An important measure to express the degree of capitalization of a bank is the total capital ratio. The capital adequacy ratio is calculated by dividing a bank’s total capital by its risk-weighted assets. Currently, more attention is paid to the Common Equity Tier 1 ratio (CET1 ratio) to evaluate the capitalization of banks. A bank’s tier 1 capital ratio is calculated by dividing its tier 1 capital by its total risk-weighted assets.
It is common for insurers to assess capitalization on the basis of the solvency ratio. This is derived as the insurer’s total eligible capital by its required capital. This measure can be derived by multiplying the insurer’s total capital ratio by 8%. Although insurers are also increasingly making use of subordinated loans that do not qualify as unrestricted tier 1 capital, the internal capitalization targets at insurers are still mainly based on their total eligible capital, in contrast to banks.
To illustrate the differences between the two types of institutions, we show below the derivations of the capitalization for four institutions that are supervised by DNB:
For Volksbank, the capital requirements of mortgage loans are calculated using an Advanced Internal Ratings Based (IRB) Approach. In the case of Triodos, the Standardized approach is applied.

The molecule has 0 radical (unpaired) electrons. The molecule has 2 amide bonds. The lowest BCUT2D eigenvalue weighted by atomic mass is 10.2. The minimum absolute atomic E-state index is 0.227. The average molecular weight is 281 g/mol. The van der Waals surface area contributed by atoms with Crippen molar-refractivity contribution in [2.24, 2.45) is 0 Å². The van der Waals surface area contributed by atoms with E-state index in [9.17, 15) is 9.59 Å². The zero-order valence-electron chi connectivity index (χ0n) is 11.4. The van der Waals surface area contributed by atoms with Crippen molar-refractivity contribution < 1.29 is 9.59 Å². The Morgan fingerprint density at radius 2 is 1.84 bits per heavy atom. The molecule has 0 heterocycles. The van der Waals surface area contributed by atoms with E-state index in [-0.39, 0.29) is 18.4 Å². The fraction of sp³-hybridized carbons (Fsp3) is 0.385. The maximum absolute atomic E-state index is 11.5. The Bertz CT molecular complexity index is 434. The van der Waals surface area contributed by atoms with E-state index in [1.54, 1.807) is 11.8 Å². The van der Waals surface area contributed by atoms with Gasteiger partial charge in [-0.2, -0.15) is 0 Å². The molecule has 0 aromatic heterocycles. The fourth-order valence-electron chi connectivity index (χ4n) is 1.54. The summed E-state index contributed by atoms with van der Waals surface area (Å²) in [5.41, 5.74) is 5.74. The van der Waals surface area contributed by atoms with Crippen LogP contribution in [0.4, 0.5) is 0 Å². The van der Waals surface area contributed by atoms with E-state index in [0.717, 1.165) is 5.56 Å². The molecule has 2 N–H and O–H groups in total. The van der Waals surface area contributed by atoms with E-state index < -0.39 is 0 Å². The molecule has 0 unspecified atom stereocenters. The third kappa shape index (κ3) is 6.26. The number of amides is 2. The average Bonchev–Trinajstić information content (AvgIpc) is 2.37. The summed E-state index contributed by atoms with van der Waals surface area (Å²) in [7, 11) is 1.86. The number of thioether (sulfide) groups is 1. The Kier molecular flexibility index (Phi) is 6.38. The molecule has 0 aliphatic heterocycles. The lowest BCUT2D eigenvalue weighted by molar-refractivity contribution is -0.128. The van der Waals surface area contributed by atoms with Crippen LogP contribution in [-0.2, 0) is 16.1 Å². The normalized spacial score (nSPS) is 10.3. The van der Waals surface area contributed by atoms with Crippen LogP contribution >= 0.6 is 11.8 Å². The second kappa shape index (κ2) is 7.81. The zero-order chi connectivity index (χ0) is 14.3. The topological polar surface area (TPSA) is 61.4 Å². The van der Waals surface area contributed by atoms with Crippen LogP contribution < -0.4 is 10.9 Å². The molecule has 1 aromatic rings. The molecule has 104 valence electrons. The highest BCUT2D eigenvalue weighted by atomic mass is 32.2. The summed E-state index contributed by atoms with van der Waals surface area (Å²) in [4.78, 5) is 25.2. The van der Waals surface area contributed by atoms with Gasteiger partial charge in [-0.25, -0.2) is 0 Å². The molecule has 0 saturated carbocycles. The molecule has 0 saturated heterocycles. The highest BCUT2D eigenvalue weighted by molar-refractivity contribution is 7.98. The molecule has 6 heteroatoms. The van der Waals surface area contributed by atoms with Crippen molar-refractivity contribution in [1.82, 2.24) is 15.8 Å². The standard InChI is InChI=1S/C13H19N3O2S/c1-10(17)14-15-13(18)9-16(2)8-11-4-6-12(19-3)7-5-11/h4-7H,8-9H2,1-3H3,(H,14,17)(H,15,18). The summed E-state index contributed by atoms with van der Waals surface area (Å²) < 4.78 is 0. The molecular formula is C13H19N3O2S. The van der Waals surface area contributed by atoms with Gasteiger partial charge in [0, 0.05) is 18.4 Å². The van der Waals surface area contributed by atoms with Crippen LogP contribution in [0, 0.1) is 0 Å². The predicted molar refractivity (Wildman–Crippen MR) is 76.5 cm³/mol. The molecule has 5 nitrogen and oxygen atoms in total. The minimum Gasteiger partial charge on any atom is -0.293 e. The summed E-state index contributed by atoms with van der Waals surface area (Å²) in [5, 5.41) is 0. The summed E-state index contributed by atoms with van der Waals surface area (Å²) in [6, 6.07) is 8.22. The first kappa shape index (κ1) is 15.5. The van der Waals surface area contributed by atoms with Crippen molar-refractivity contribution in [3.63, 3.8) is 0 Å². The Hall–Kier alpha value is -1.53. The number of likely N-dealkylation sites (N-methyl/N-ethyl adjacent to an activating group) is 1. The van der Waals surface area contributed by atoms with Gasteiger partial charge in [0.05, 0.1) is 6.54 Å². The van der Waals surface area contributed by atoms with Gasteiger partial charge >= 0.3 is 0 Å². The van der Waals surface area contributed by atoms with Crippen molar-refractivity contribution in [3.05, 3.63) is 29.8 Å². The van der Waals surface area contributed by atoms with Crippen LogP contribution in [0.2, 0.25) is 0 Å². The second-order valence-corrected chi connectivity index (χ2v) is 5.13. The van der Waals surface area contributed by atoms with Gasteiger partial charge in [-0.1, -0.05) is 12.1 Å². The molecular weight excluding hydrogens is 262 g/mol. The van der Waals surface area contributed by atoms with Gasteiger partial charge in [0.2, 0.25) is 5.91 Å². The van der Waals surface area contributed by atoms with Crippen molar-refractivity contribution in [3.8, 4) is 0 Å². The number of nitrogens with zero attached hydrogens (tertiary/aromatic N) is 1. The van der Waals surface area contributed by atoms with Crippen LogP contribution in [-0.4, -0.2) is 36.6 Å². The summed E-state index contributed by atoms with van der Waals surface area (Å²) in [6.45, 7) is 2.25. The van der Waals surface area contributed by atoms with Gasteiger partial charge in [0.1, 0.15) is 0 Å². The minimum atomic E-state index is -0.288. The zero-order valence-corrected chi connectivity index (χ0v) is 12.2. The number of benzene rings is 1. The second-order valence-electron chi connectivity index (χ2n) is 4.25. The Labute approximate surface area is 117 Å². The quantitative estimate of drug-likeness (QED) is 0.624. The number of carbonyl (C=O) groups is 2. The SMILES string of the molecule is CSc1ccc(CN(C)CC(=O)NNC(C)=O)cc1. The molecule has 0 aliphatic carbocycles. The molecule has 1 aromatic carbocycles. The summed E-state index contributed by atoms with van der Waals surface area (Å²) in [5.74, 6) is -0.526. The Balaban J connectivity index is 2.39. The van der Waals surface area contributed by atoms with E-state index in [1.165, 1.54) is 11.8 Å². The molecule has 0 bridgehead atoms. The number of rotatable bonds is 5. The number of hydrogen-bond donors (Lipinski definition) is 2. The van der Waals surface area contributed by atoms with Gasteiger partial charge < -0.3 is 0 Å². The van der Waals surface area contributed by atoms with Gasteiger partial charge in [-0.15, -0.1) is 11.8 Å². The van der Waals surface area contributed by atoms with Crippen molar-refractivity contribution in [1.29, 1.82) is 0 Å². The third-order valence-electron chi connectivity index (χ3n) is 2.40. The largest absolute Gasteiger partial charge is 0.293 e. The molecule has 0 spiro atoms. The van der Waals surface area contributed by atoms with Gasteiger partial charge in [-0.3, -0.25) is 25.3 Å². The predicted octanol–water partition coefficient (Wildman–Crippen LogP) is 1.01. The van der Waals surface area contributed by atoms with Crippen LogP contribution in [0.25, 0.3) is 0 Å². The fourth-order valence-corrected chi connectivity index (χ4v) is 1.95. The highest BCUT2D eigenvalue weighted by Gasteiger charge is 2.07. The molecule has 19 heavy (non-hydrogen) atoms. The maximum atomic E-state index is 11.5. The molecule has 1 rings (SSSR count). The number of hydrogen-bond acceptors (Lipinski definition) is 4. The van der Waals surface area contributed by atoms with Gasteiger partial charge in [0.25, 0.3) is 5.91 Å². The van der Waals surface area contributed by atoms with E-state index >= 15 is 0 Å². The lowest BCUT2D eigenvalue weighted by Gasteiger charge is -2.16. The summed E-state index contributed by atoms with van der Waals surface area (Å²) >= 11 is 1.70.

ASR Leven is a solo life insurance entity which is part of ASR Netherlands and SRLEV is also a solo life insurance entity which is part of Athora Netherlands Group. Both entities use the Standard Formula to determine their capital requirements.
The derivation of the capital requirements for these four institutions can easily be derived from public disclosures and is set out in the table below. This clearly shows the differences in definition between banks and insurers to express their capital requirements.
Some relevant remarks in relation to the figures above are set out below:
The level of capitalization for these four institutions is shown in the table below. As stated above, different definitions for capitalization are used by banks and insurers. From the point of view of comparability, we have derived both definitions in the table below and we also provide insight into how the different capital ratios relate to each other.
The eligible capital held at the two banks is relatively higher than at the two insurers if the measures are examined according to the same definition. In the next section, we examine to what extent this also applies to the entire sector.
As noted in the previous section, the valuation of mortgage loans that is applied to banks for the purpose of determining eligible capital and required capital is equal to the valuation as it applies on the IFRS balance sheet.